Answer: The industrial policy pursued by the British colonial administration was having many shortfalls. Their policy never promoted the development of indigenous industry. This led to continuous decline of the Indian industry. Some new industries; like cotton textiles and iron and steel began to come up at the beginning of the 20th century, but it was not because of any friendly British policy. Most of the industries came up through private capital which was invested the Indian entrepreneurs. However, the jute textiles industry was mainly dominated by the British entrepreneurs. The Second World War created a good demand for Indian manufactured goods in Britain and this led to some development of industries in India. But the British rulers never tried to develop any public sector enterprise; except the railways. Nevertheless, railways helped a lot in developing various industries in India.

Question 9: What do you understand by the drain of Indian wealth during the colonial period?

Answer: Throughout the colonial rule, India became a net exporter of raw materials and a net importer of finished goods. Foreign trade from India was mainly restricted to Britain and to some other countries; like China, Ceylon and Iran. During the colonial period, India was an export surplus country, but this did not mean any foreign exchange earnings or inflow of gold or silver to India. Whatever wealth came to India; in the form of bullion was utilized by the British rulers to maintain their offices in India. Thus, in spite of surplus exports, Indian did not get any benefit from the inflow of bullion or foreign exchange. This resulted in a huge drain of Indian wealth during the colonial period.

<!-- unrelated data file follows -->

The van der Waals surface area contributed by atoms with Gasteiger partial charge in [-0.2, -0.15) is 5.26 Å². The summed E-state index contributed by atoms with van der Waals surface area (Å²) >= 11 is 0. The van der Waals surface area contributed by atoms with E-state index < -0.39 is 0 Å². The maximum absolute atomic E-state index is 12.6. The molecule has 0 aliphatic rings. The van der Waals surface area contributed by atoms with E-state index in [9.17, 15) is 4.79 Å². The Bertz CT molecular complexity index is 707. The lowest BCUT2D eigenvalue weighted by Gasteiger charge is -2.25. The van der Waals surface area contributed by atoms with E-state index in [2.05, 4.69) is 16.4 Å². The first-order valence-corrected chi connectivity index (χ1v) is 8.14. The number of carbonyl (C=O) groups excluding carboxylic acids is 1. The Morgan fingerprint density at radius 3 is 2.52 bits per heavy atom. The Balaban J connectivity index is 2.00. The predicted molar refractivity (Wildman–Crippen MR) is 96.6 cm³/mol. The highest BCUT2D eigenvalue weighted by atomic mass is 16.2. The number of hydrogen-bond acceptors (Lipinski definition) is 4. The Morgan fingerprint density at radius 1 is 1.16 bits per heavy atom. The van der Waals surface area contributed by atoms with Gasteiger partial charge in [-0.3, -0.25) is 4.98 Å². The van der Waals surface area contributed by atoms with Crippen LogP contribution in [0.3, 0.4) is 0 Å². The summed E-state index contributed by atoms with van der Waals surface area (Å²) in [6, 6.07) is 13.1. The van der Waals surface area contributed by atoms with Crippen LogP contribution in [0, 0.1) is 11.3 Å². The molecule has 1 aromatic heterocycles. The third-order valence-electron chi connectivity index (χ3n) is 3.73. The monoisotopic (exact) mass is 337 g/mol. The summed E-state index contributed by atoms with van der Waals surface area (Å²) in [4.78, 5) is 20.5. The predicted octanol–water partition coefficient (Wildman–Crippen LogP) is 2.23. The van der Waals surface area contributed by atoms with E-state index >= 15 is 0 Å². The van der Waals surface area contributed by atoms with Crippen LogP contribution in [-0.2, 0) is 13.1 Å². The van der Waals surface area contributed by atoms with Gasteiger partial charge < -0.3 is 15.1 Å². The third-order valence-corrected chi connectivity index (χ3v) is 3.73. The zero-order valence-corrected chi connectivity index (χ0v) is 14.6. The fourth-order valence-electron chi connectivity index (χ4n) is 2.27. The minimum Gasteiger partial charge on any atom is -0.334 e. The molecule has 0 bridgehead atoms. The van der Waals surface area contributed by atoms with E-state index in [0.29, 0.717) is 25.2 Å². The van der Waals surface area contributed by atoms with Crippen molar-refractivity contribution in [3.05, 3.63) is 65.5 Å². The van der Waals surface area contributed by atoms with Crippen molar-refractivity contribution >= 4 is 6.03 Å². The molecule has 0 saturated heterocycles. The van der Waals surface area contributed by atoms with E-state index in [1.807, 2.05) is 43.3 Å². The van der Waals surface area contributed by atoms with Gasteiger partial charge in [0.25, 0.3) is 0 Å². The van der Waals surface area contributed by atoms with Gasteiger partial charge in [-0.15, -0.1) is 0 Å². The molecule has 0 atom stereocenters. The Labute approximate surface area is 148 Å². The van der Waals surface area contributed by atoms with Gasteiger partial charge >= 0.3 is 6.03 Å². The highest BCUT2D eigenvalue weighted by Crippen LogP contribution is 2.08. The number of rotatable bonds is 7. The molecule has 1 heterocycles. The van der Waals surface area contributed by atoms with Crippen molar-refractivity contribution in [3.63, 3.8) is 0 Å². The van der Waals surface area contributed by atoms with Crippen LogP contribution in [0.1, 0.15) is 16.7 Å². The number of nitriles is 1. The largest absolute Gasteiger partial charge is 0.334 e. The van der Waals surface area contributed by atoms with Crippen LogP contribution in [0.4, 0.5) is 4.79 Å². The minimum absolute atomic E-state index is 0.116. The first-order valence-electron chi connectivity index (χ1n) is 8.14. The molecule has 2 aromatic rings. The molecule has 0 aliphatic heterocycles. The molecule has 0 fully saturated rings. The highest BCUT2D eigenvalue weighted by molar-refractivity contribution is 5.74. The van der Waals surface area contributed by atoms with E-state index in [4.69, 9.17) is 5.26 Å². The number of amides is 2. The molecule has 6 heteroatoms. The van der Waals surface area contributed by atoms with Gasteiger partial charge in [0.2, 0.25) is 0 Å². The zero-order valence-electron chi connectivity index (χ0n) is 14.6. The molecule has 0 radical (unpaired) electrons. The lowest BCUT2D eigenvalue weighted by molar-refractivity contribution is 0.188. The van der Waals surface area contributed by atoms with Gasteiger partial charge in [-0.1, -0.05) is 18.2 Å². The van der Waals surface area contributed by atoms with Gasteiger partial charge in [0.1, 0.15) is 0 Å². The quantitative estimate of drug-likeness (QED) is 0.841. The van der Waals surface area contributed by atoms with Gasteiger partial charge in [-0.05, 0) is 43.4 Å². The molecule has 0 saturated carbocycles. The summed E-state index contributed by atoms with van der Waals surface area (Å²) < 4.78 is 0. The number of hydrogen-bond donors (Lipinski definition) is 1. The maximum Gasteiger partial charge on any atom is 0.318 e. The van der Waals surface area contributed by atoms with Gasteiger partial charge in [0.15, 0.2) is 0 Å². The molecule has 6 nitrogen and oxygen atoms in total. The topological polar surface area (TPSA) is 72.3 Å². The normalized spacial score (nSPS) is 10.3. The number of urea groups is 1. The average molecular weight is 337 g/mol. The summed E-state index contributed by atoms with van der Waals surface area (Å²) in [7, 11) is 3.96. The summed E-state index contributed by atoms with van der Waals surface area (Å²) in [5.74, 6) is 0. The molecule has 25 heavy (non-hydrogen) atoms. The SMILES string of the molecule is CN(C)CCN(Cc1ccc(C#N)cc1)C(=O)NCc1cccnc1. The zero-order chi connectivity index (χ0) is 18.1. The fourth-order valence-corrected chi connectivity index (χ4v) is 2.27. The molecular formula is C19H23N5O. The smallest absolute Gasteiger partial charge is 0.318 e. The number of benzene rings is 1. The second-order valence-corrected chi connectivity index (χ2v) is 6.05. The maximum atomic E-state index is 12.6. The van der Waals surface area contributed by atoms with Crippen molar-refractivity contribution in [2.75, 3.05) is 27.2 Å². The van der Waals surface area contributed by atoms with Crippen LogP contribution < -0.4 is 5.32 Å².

Question 10: Which is regarded as the defining year to mark the demographic transition from its first to the second decisive stage?

Answer: The year 1921 is regarded as the defining year to mark the demographic transition from its first to the second decisive stage.

Question 11: Give a quantitative appraisal of India’s demographic profile during the colonial period.

Answer: Following is the quantitative appraisal of India’s demographic profile during the colonial period:

  • Overall literacy level was less than 16% and female literacy was less than 7%.